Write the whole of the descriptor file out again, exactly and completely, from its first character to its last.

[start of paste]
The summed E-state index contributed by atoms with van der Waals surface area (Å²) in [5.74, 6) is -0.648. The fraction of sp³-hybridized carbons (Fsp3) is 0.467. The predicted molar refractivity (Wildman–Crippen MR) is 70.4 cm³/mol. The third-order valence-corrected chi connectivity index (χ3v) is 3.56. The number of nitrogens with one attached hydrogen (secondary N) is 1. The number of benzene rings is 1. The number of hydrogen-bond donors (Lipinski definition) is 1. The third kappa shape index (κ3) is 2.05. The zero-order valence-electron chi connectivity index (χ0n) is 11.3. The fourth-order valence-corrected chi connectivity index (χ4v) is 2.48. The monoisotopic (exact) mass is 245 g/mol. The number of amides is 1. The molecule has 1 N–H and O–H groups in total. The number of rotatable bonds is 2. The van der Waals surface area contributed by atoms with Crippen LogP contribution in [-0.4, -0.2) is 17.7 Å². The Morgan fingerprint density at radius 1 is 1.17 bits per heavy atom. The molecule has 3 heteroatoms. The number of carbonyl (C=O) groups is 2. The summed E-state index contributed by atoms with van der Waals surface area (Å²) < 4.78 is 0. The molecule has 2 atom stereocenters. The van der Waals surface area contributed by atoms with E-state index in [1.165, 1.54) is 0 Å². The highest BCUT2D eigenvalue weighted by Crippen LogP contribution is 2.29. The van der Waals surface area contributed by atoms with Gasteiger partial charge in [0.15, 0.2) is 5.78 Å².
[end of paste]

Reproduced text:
The summed E-state index contributed by atoms with van der Waals surface area (Å²) in [5.74, 6) is -0.648. The fraction of sp³-hybridized carbons (Fsp3) is 0.467. The predicted molar refractivity (Wildman–Crippen MR) is 70.4 cm³/mol. The third-order valence-corrected chi connectivity index (χ3v) is 3.56. The number of nitrogens with one attached hydrogen (secondary N) is 1. The number of benzene rings is 1. The number of hydrogen-bond donors (Lipinski definition) is 1. The third kappa shape index (κ3) is 2.05. The zero-order valence-electron chi connectivity index (χ0n) is 11.3. The fourth-order valence-corrected chi connectivity index (χ4v) is 2.48. The monoisotopic (exact) mass is 245 g/mol. The number of amides is 1. The molecule has 1 N–H and O–H groups in total. The number of rotatable bonds is 2. The van der Waals surface area contributed by atoms with Crippen LogP contribution in [-0.4, -0.2) is 17.7 Å². The Morgan fingerprint density at radius 1 is 1.17 bits per heavy atom. The molecule has 3 heteroatoms. The number of carbonyl (C=O) groups is 2. The summed E-state index contributed by atoms with van der Waals surface area (Å²) < 4.78 is 0. The molecule has 2 atom stereocenters. The van der Waals surface area contributed by atoms with E-state index in [1.165, 1.54) is 0 Å². The highest BCUT2D eigenvalue weighted by Crippen LogP contribution is 2.29. The van der Waals surface area contributed by atoms with Gasteiger partial charge in [0.15, 0.2) is 5.78 Å².